Describe the characteristics, major groupings, and relative importance of organisms in the Kingdom Animalia, including the rise in importance of the primates and hominids.
- List the major characteristics of the animal kingdom (ex: prey ingestion, glycogen energy storage, intercellular junctions, 2-4 tissues in embryo development, and dominant diploid forms).
- List the major groupings in the animal kingdom (ex: Parazoa and Eumetazoa, Radiata and Bilateria, Acoelomates, Pseudocoelomates, Protostomates, and Deuterostomates).
- List the major phyla of the animal kingdom (ex: Porifera, Cnidaria, Platyhelminthes, Rotifera, Nematoda, Mollusca, Annelida, Arthropoda, Echinoderms, and Chordates).
- List the major classes within the phyla of the animal kingdom (ex: Hydrazoans, Scyphozoans, and Anthozoans in the Phylum Cnidaria).
- List the major characteristics of the chordate embryo (ex: cartilagenous notochord, dorsal hollow nerve cord, respiratory slits, and a post-anal tail).
- List examples of prosimians, new world monkeys, old world monkeys, and great apes.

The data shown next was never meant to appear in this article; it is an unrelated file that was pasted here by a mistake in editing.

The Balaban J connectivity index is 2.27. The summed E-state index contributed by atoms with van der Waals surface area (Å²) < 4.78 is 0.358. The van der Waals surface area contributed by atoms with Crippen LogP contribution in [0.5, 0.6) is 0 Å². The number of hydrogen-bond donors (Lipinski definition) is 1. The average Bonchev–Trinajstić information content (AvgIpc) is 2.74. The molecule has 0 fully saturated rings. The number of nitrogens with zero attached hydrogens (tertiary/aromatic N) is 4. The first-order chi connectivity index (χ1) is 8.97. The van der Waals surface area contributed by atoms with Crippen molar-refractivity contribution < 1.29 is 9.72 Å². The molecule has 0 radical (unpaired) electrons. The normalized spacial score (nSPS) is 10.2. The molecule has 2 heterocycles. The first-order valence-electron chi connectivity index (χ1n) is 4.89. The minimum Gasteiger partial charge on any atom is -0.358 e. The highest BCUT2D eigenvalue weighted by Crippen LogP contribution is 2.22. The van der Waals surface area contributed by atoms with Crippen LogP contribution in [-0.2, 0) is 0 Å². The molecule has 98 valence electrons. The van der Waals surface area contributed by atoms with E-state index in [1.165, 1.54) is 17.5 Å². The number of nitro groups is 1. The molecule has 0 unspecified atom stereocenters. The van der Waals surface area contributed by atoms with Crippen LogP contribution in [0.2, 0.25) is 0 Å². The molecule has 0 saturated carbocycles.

- Be able to list the two forms of hominids (ex: Homo and Australopithecus).
- List many of the problems created by the animal kingdom (ex: parasitism, competition with mankind for resources, etc.). Be able to list many of the benefits created by the animal kingdom (ex: food products, work animals, companionship, etc.).
- Place the major animal groups into a historical context using the geological time scale.
- Describe how the appearance of the animals changed the evolution of other organisms on the early Earth (ex: food supplies, changes in dominant life-forms, etc.)
- Create a flow-chart showing the major adaptations within the animal kingdom (ex: importance of coelom formation, mouth-to-anus formation, body symmetry, etc.).
- Create a flow-chart showing the major adaptations within the chordates (ex: jaws, armor, cartilagenous skeletons, bones, skin breathers, leathery eggs, calcified eggs, internalized maturation of young, etc.
- Compare/contrast the acoelomates and the coelomates.
- Compare/contrast the protostomates and deuterostomates.
- Compare/contrast the echinoderms and the chordates.
- Compare/contrast the prosimians, monkeys, and the great apes.
- Compare/contrast the new world and old world monkeys.
- Compare/contrast the Homo and Australopithecine lines of hominids.